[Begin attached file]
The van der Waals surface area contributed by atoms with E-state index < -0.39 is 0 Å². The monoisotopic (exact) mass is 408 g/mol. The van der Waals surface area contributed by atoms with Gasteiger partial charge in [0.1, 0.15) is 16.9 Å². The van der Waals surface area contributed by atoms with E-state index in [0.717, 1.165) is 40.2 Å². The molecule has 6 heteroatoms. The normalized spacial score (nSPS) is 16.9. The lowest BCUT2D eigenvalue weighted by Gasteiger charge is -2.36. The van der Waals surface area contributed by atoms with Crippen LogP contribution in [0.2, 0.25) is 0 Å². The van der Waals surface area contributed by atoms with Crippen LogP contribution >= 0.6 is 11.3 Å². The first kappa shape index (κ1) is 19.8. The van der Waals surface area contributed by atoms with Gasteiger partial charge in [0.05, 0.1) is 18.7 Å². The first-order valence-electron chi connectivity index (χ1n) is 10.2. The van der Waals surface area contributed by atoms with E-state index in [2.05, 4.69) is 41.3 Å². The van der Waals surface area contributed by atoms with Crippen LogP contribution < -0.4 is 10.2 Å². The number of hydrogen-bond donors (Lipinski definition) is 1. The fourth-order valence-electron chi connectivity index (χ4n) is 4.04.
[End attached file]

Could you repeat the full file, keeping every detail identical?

The van der Waals surface area contributed by atoms with E-state index < -0.39 is 0 Å². The monoisotopic (exact) mass is 408 g/mol. The van der Waals surface area contributed by atoms with Gasteiger partial charge in [0.1, 0.15) is 16.9 Å². The van der Waals surface area contributed by atoms with E-state index in [0.717, 1.165) is 40.2 Å². The molecule has 6 heteroatoms. The normalized spacial score (nSPS) is 16.9. The lowest BCUT2D eigenvalue weighted by Gasteiger charge is -2.36. The van der Waals surface area contributed by atoms with Crippen LogP contribution in [0.2, 0.25) is 0 Å². The van der Waals surface area contributed by atoms with Crippen LogP contribution >= 0.6 is 11.3 Å². The first kappa shape index (κ1) is 19.8. The van der Waals surface area contributed by atoms with Gasteiger partial charge in [0.05, 0.1) is 18.7 Å². The first-order valence-electron chi connectivity index (χ1n) is 10.2. The van der Waals surface area contributed by atoms with E-state index in [2.05, 4.69) is 41.3 Å². The van der Waals surface area contributed by atoms with Crippen LogP contribution < -0.4 is 10.2 Å². The number of hydrogen-bond donors (Lipinski definition) is 1. The fourth-order valence-electron chi connectivity index (χ4n) is 4.04.